I think the same thing when viewing many of the excellent photos on this forum that it is a scene that I probably wouldn't have thought to shoot, and might have simply passed by it. It makes me question my own role as a photographer sometimes when people "see" things I didn't see. When I saw this in person though, it was as though it shouted out at me "Hey! Over here! Look at me!" I knew instantly it would make for a good subject.



Jun 29, 2013 at 03:32 AM
ckcarr
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p.2 #13 · Varnished Souls


I think I get jaded...

Anyway, you would not want to be lugging that gear around here right now...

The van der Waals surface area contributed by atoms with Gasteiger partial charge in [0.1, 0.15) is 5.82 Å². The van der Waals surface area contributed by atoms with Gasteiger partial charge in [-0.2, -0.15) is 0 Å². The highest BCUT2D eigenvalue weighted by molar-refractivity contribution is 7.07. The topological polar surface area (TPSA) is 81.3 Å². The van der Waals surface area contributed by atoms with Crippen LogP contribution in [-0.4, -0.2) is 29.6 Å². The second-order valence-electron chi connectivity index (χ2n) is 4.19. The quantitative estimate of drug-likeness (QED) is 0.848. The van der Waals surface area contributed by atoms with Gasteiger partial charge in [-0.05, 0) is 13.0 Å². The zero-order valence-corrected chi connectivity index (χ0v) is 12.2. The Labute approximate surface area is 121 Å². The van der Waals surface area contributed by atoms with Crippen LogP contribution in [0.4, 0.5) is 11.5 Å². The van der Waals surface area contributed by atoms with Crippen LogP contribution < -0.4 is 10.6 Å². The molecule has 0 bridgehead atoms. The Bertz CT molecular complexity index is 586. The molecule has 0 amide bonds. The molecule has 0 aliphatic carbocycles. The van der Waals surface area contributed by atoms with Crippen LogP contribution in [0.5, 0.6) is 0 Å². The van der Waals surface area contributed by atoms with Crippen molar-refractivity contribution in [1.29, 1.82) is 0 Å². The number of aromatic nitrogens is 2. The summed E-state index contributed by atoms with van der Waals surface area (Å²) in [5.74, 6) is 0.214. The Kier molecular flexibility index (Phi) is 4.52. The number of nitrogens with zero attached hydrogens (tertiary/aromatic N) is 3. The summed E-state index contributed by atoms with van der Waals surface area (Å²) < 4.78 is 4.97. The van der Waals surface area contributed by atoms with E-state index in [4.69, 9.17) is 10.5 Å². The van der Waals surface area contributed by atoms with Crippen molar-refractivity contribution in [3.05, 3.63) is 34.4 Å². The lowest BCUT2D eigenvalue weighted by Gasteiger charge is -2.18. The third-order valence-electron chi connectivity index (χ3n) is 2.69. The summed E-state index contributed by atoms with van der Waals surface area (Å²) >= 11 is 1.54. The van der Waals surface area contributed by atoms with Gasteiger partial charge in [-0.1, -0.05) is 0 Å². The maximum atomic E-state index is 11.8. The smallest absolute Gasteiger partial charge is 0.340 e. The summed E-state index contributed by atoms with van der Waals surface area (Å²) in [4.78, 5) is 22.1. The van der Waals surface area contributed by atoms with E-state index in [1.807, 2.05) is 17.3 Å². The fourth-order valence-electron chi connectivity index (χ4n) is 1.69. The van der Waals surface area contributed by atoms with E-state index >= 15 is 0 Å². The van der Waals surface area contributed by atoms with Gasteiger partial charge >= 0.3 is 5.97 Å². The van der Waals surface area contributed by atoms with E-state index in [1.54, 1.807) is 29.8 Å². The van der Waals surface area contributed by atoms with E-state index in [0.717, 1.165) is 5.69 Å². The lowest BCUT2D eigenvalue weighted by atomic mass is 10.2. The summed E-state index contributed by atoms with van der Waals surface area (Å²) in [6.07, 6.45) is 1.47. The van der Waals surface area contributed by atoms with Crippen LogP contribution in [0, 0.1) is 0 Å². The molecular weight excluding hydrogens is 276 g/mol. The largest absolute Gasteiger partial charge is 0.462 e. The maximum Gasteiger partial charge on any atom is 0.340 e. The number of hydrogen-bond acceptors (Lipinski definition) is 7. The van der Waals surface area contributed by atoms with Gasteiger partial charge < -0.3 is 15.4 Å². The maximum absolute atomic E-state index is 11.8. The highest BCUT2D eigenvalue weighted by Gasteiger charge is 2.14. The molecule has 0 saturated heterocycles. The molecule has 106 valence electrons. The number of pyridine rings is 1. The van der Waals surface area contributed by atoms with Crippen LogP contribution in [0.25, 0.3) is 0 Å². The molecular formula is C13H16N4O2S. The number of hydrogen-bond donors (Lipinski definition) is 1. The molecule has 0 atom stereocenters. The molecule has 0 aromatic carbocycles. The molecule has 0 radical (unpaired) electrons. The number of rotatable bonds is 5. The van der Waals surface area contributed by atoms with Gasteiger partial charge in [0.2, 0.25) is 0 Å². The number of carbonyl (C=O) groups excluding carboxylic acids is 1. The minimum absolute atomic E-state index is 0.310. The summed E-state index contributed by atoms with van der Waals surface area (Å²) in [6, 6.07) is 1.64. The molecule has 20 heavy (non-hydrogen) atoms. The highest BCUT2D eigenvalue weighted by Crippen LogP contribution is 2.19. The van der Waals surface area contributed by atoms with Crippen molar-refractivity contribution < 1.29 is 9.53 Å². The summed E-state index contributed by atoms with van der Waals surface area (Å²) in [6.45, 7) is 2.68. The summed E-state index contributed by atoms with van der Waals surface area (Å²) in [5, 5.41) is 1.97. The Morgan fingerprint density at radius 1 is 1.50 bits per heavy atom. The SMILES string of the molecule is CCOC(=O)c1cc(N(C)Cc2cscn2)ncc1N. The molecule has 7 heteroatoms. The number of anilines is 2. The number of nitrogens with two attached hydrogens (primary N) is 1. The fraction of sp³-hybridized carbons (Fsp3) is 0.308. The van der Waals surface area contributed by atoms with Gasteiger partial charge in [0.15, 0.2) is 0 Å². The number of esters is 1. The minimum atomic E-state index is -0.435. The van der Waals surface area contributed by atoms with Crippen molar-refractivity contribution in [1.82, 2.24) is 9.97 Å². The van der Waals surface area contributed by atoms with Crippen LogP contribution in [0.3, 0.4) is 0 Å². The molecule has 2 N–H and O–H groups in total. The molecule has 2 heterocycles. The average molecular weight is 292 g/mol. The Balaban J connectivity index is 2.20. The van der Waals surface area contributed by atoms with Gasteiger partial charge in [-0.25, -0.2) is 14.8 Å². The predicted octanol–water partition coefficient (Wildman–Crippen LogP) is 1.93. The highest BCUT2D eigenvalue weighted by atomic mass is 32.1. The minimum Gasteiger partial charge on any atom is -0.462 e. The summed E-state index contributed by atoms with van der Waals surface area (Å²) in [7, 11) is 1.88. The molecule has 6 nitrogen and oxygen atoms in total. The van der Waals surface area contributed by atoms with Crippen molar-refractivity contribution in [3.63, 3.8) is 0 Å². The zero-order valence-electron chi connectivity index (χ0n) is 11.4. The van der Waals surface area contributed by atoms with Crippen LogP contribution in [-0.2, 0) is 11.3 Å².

It's like the song... "Hot Hot Hot!"



Jun 29, 2013 at 03:36 AM
ray0123
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p.2 #14 · Varnished Souls


Great story and photo too


Jun 29, 2013 at 04:53 AM
Scott Kroeker
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p.2 #15 · Varnished Souls


Ben Horne wrote:
I've always been a big fan of your work. I had always assumed you were working with something along the lines of a D800E or a 5DII, but when I revisited some of your recent posts, I noticed that there wasn't any info to show what they were shot with. As in most cases with photography, it's not about the camera so much as it is the person using it and your work is absolutely gorgeous.

The same thing applies to LF. In this case, the camera is simply a light proof wooden frame with leather bellows. It's that simplicity
...Show more

Thanks so much Ben! Sounds like a lot of the types of landscape I like to shoot a LF system would work well as I often shoot long exposures. Knowing my luck, by the time I am ready to get in LF photography film wil no longer be available!!



Jul 03, 2013 at 01:18 AM